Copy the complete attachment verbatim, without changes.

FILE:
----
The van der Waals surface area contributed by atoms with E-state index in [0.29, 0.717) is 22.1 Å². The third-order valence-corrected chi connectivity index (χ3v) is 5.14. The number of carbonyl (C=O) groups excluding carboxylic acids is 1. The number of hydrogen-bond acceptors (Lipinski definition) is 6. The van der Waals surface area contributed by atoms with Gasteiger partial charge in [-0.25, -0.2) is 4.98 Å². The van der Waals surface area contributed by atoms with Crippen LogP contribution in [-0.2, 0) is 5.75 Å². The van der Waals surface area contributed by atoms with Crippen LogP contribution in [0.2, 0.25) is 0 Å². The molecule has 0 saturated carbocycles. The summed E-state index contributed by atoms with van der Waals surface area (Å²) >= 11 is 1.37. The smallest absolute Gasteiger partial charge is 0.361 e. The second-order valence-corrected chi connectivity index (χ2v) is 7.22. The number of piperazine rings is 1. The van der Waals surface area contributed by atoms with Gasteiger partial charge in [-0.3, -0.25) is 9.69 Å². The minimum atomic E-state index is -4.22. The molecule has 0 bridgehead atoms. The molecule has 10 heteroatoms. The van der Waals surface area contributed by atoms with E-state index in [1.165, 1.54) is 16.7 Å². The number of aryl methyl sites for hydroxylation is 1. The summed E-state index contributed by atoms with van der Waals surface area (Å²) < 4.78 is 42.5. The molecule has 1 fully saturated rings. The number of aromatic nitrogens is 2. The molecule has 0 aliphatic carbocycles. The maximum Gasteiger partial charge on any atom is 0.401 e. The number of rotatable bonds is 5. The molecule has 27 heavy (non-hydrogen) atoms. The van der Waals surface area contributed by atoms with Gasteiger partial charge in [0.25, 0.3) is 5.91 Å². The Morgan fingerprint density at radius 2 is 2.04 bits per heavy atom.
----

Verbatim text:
The van der Waals surface area contributed by atoms with E-state index in [0.29, 0.717) is 22.1 Å². The third-order valence-corrected chi connectivity index (χ3v) is 5.14. The number of carbonyl (C=O) groups excluding carboxylic acids is 1. The number of hydrogen-bond acceptors (Lipinski definition) is 6. The van der Waals surface area contributed by atoms with Gasteiger partial charge in [-0.25, -0.2) is 4.98 Å². The van der Waals surface area contributed by atoms with Crippen LogP contribution in [-0.2, 0) is 5.75 Å². The van der Waals surface area contributed by atoms with Crippen LogP contribution in [0.2, 0.25) is 0 Å². The molecule has 0 saturated carbocycles. The summed E-state index contributed by atoms with van der Waals surface area (Å²) >= 11 is 1.37. The smallest absolute Gasteiger partial charge is 0.361 e. The second-order valence-corrected chi connectivity index (χ2v) is 7.22. The number of piperazine rings is 1. The van der Waals surface area contributed by atoms with Gasteiger partial charge in [-0.3, -0.25) is 9.69 Å². The minimum atomic E-state index is -4.22. The molecule has 0 bridgehead atoms. The molecule has 10 heteroatoms. The van der Waals surface area contributed by atoms with E-state index in [1.165, 1.54) is 16.7 Å². The number of aryl methyl sites for hydroxylation is 1. The summed E-state index contributed by atoms with van der Waals surface area (Å²) < 4.78 is 42.5. The molecule has 1 fully saturated rings. The number of aromatic nitrogens is 2. The molecule has 0 aliphatic carbocycles. The maximum Gasteiger partial charge on any atom is 0.401 e. The number of rotatable bonds is 5. The molecule has 27 heavy (non-hydrogen) atoms. The van der Waals surface area contributed by atoms with Gasteiger partial charge in [0.25, 0.3) is 5.91 Å². The Morgan fingerprint density at radius 2 is 2.04 bits per heavy atom.